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Sites to ASK Questions

Yahooligans: www.yahooligans.com

Ask Jeeves for Kids: www.ajkids.com

Searchopolis: www.searchopolis.com

Go Kids: kids.go.com

Top Of  Page

Puzzles & Games:

FunBrain: www.funbrain.com Schools should take a lesson from this clever, colorful site from PM Publishing, which focuses on skills from map reading  to piano playing.  Lively games like "Grammar Gorillas" encourage kids to find their own words to write wacky tales or to create customized word-search puzzles.  This site teaches children how to use the most important too of all -- their brains. EW's rating: A

The ePLAY Learning Center: www.eplay.com This is a great site for fun and learning.  Kids and parents are detectives trying to stop eBUGS from causing a virus in the computer.

http://kjmcci.kct.ne.jp/~fuji/java/puzzle/crosssum/index-eng.html: This site has cross sum puzzles.  These are like cross word puzzles but with numbers.  They are fun.  Start with the easier ones first then move on when you have learned how...

http://dir.yahoo.com/Science/Mathematics/Games/Puzzles/: This is a page full of other puzzles that you can try.  Some are good for older children, some are good for middle schoolers, some are good for adults... check it out!

http://www.eduplace.com/math/brain/index.html: You'll find our Brain Teasers both entertaining and mentally challenging. Each Wednesday evening we will provide you with one new Brain Teaser at each of three grade ranges. Solutions will be posted on the following Wednesday.

The Museum of UnilatuTal Mystely (www unmuseum.muipa.us/unmuseum.htm) A "bone Mafia" allegedly swipes dm0 fossils from a Russian paleontological museum. Robot bugs may someday march over Mars in the name of science. And that famous Loch Ness monster photo is a hoax-or so reports webmaster Lee Krystek, who created the Museum as an online outpost for the bizarre side of science. Krystelc not only offers monthly odd-science-related news but also gives the full history on such topics as pirates, flying saucers, and dinosaurs. And in his mad scientist's laboratory, you can learn bow to make crystals and balloon rockets. Hey, maybe the astronauts started this way too. EW's rating: B+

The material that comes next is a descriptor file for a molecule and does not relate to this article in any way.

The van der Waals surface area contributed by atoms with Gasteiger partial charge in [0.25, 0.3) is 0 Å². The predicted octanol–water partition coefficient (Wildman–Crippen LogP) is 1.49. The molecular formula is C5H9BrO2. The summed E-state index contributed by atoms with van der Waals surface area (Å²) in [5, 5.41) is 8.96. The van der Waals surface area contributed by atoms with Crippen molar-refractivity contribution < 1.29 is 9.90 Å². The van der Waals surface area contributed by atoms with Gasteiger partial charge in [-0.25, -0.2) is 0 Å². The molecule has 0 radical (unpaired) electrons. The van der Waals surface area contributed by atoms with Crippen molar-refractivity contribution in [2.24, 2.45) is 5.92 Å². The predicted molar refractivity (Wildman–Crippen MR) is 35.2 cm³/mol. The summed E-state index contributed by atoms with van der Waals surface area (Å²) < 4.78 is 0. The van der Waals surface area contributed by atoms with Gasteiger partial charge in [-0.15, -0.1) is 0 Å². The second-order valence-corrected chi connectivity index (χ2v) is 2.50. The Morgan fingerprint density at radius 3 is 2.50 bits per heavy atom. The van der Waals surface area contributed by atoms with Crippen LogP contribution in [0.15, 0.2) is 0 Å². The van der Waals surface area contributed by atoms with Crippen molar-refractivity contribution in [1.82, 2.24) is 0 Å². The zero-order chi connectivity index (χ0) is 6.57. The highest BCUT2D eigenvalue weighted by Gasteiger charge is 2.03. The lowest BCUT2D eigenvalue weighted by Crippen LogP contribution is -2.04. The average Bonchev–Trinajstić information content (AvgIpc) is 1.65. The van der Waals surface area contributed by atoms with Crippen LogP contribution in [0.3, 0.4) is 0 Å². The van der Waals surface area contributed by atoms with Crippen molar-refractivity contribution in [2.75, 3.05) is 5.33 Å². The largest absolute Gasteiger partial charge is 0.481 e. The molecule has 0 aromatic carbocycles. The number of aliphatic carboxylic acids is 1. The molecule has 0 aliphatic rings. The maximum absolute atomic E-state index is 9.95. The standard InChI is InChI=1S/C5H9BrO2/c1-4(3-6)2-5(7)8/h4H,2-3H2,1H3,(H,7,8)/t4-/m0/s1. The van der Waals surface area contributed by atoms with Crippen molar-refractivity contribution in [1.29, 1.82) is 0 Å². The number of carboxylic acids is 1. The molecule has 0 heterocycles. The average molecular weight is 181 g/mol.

The Case: www.thecase.com Solve brief whodunits, catch up on the latest thriller and mystery books, and create brainteasers on this site from the Online Mystery Network. Junior sleuths will find mini-mysteries, magic tricks, and "chiller" stories, but the site is also home to Nancy Drew online, and fans of the young detective can play Shockwave games or check out the heroine's latest adventures. EW's rating: A

Coolmath.com:   www.coolmath.com This site is great for many things math. So check it out.

Mr. Becker's Mathescientist Page   This is an excellent page for things to do for math and science.


Homework & Help:

Math Abundance (grades 9 -12): www.ping.be/~ping1339/hp.htm This witty site offers tutorials on topics from pre-Algebra through Calculus. The designers sum up their site this way: "As we worked our way through various math classes throughout the years, we often became confused or lost.  At first we decided it might have been all the sleeping and talking we did during class, but we knew it couldn't be that simple... So here's a site for people like us... easy ways to learn concepts. 

MathFlash (grades 2 - 8): www.edu4kids.com/math  Here is a good example of computers doing what computers do best.  Straight foward computation flash cards are generated by this site.

DAU Math Refresher (grades 3 - 12): www.cne.gmu.edu/modules/dau/math/index.html Designed as a tool to review basic arithmetic through calculus, this site is charmingly designed with the organizational metaphor of a subway systemthat students travel through as they complete each topic.  The students will have to have pencil and paper ready to work out the problems.

Mission: Critical (grades 7 - 12): www.sjsu.edu/depts/itl/  This project of The Institute of Teaching and Learning offers a large set of tutorials on logic and thinkning skills. 

Web Math (grades 3 - 12): www.webmath.com/index.html This impressive math site is set up to provide computerized step-by-step tutorials on most individual problems in almost any math topic.

www.softseek.com/Education_and_Science/Math/index.html: This site has good programs to learn math. Includes grades 1 through college math... check it out for good practice or learning.